Independent candidate for the Norton constituency by-election Temba Mliswa has accused police of selectively applying the law and aiding his Zanu PF rival Ronald Chindedza ahead of the October 22 poll.
The former Zanu PF legislator on Friday had to file an urgent High Court application to get permission to hold a rally — something he said shows the selective application of the law by the police.
Mliswa was on Saturday forced to hold a meeting with his campaign team in the open amid threats of disruption by Zanu PF activists.
“We had to go to the courts to obtain a court order. Police have been refusing to take our notification letters so we had to go to the High Court and that is a very expensive process, it is a ploy to drain me financially as an independent candidate,” said Mliswa.
The voluble politician, who will slug it out with two other candidates for the seat that was left vacant following the expulsion of ex-War Veterans minister Christopher Mutsvangwa from Zanu PF, accused the police of being political commissars for the deeply-divided ruling party.
“They intimidated people. I think they are now starting to use the police since they have been abandoned by war veterans,” said Mliswa.
On Friday, the High Court overturned the police ban on Mliswa’s rallies.
This was also after the same court had on September 3, ruled in Mliswa’s favour.
“It would be grossly unreasonable for me to continue coming to court every time that I want to hold the remaining rallies for I will spend most of my time in court and less on the ground,” Mliswa said, adding that his Zanu PF counterpart is being allowed to campaign freely.
“I am of the view that the actions of the 1st (officer commanding police Manyame District), 2nd (commissioner general of police Augustine Chihuri) and 3rd respondents (Home Affairs minister Ignatius Chombo), is to aid Zanu PF in the election race.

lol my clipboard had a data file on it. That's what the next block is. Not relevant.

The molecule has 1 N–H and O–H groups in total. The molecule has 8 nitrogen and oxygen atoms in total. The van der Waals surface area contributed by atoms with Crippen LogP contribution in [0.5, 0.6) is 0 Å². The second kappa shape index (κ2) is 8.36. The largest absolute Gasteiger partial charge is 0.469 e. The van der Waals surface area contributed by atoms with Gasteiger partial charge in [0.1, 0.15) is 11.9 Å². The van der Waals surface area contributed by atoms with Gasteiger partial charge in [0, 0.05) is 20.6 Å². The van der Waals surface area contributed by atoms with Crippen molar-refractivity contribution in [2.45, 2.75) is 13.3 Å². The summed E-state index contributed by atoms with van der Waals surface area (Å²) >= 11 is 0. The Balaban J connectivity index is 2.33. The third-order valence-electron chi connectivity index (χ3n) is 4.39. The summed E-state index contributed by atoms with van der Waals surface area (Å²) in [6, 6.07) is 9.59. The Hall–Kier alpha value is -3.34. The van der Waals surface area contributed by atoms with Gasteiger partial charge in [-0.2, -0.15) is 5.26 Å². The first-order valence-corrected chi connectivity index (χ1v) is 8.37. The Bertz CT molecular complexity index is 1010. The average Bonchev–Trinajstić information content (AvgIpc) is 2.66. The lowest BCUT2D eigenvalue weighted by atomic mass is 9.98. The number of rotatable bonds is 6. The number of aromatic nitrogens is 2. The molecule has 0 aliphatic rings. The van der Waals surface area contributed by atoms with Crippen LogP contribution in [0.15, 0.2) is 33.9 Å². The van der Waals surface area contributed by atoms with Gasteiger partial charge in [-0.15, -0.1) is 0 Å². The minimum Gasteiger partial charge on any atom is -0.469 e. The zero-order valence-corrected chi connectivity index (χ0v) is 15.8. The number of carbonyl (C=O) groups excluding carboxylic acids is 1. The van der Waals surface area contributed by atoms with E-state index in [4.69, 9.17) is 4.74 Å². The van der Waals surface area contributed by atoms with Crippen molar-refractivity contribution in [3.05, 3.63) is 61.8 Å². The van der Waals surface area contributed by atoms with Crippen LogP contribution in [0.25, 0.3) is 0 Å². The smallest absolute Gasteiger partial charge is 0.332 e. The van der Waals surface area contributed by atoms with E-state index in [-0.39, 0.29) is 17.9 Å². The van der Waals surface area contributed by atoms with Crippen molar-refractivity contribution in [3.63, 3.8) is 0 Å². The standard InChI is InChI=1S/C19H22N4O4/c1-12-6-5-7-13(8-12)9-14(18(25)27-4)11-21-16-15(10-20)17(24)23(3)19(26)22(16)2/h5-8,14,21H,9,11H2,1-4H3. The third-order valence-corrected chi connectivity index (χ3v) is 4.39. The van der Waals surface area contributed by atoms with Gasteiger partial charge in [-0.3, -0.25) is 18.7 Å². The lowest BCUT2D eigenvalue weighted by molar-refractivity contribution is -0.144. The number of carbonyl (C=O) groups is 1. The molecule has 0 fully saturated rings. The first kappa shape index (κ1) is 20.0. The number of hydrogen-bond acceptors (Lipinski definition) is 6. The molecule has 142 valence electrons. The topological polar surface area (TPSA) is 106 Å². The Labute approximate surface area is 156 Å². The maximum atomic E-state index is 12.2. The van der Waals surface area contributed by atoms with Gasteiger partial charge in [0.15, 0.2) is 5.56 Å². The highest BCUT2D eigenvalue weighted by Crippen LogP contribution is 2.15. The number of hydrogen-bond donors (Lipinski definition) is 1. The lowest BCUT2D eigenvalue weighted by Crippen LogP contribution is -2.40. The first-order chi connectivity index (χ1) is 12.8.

“I hold no doubt that the law is being applied selectively and the 1st and 3rd respondents are acting as big brothers of the other contestant Zanu PF.
“I am worried that 4th respondent (Zimbabwe Electoral Commission (Zec)) is not playing its part in ensuring that the elections are held freely and fairly in terms of the law,” the former Zanu PF Hurungwe West constituency MP said.
High Court judge Owen Tagu granted the application and barred the police from interfering with Mliswa’s rally.
“Applicant (Mliswa) be and is hereby allowed to exercise his constitutional right to campaign freely and peacefully by holding a ward rally at Mutipitipi Primary School at Lydiate Farm in Norton ward 14 on the 17th of September 2016 from 8:am to 5:30pm.
“The 1st, 2nd and 3rd respondents be and are hereby interdicted from interfering directly or indirectly, disrupting or stopping the public gathering…without a valid court order granted by a competent court,” Tagu ruled.
In his court papers, he said the police was infringing on his constitutional rights to form, join and to participate in the activities of any political party of his choice.
“I have fulfilled my obligation to notify first respondent of my intended public gathering as is required of me in terms of the Public Order and Security Act,” Mliswa said in his application filed on his behalf by his lawyer Marufu Mandevere, from Kadzere, Hungwe and Mandevere Legal Practitioners.
He said political campaigns are already in full swing for the October 22 by-election, adding that because of the police’s conduct he has failed to hold two previous campaign rallies.
“It is therefore clear that if I am not granted the relief I seek herein, my political opponents will gain an unfair advantage over me and my campaign will be irreparably prejudiced,” he said.
He told the court that he had already expended $20 000 in preparation of the rally through printing T-shirts, fliers, posters, transport arrangements and a public address system. daily news